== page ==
You have a clear advantage and yet a massive disadvantage compared to the frog. He relies purely on instinct, which is hugely beneficial when it triggers the right behaviour. However, when it fails to trigger because of the gradual rise, he cannot fall back on objective reasoning. You can rationalise, take decisions, plan, monitor etc. But, your own ability to rationalise is also your biggest threat. You hold the ability to override the instinct when you perceive the risk of leaping to be greater and you are far more governed by what you’d prefer to happen i.e. emotional drivers, or the tendency to shy away from or deny the necessity for what you don’t want. That doesn’t mean it isn’t necessary but you have to be on guard against this tendency.

Perhaps the greatest difficulty humans experience is that they are happy to leap when they are certain but, in this case, certainty is only likely as an end state with dire consequences. Of course, we call it hindsight – after the divorce, the breakdown and the job loss, I am happy to conclude I should have leapt. Until that point, I am more likely to clutch to hope, despite almost every sign suggesting leap. To overcome this we need help.

The above is not helped one bit by the unignorably difficult condition that everybody’s circumstances are different. Whereas one person’s circumstances may absolutely require a leap to greater safety (whether they see this or not), in truth, the next person may be better off right where they are. The difficulty is summed up by a question – just how do you know which of those individuals YOU are before the answer is unignorable and the consequences actually experienced?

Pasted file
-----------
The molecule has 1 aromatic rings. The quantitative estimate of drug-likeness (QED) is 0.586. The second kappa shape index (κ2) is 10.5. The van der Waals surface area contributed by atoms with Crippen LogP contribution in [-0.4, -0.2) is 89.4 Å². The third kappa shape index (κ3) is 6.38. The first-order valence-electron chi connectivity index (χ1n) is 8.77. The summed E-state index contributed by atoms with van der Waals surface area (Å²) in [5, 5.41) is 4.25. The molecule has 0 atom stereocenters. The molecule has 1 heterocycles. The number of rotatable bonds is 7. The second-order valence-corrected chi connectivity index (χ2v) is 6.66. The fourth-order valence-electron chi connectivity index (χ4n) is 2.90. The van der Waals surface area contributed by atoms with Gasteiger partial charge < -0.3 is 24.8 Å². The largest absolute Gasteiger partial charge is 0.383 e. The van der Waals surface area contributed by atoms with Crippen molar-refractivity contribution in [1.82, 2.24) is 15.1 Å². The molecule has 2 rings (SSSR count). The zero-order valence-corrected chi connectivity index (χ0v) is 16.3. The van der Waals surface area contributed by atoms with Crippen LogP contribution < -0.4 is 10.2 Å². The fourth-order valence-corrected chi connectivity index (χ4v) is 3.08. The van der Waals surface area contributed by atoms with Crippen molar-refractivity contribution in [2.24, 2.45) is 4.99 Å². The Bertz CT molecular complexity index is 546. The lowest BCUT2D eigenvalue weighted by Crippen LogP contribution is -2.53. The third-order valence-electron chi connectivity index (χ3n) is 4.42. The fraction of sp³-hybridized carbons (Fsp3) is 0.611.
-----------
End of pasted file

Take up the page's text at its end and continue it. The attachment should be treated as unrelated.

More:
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8 responses to “Dumping the Problem in the Sink

  1. This article is long overdue and I hope as many doctors as possible read it.
    The tragedy is that without the help and connivance of fellow doctors, this dumping would have stopped short of the sink. Clinical managers, mostly looking to their own rise within the system , their discretionary awards and the boost to their pensions , assist the final step of the dumping, knowing that what they ask of their colleagues is untenable. Clearly each layer of dumper has its price and it is no use pointing fingers.
    You highlight the advantage conferred on the monopoly employer but no matter how strong this makes its position, it cannot function or deliver its without employees.

    1. Hi Funke

      You hit right on my primary concern and a point I made through the junior doctor strike too when the debate was ‘who will win?’ rather than the SoS considering that he could well win and end up with wildly insufficient doctors to run the service over time. It is a very real fear, or perhaps likelihood.

  2. excellent summary
    please include the fact in the year ~2000 the nursing hierarchy made it essential for Nurses to sit a degree this led to about 50 % of young women thinking of a career in nursing being disenfranchised and the ones sitting a degree being to academic to do nursing and moving into management or moving outside nursing hence a major reason for nursing shortage and billions every year in agency nursing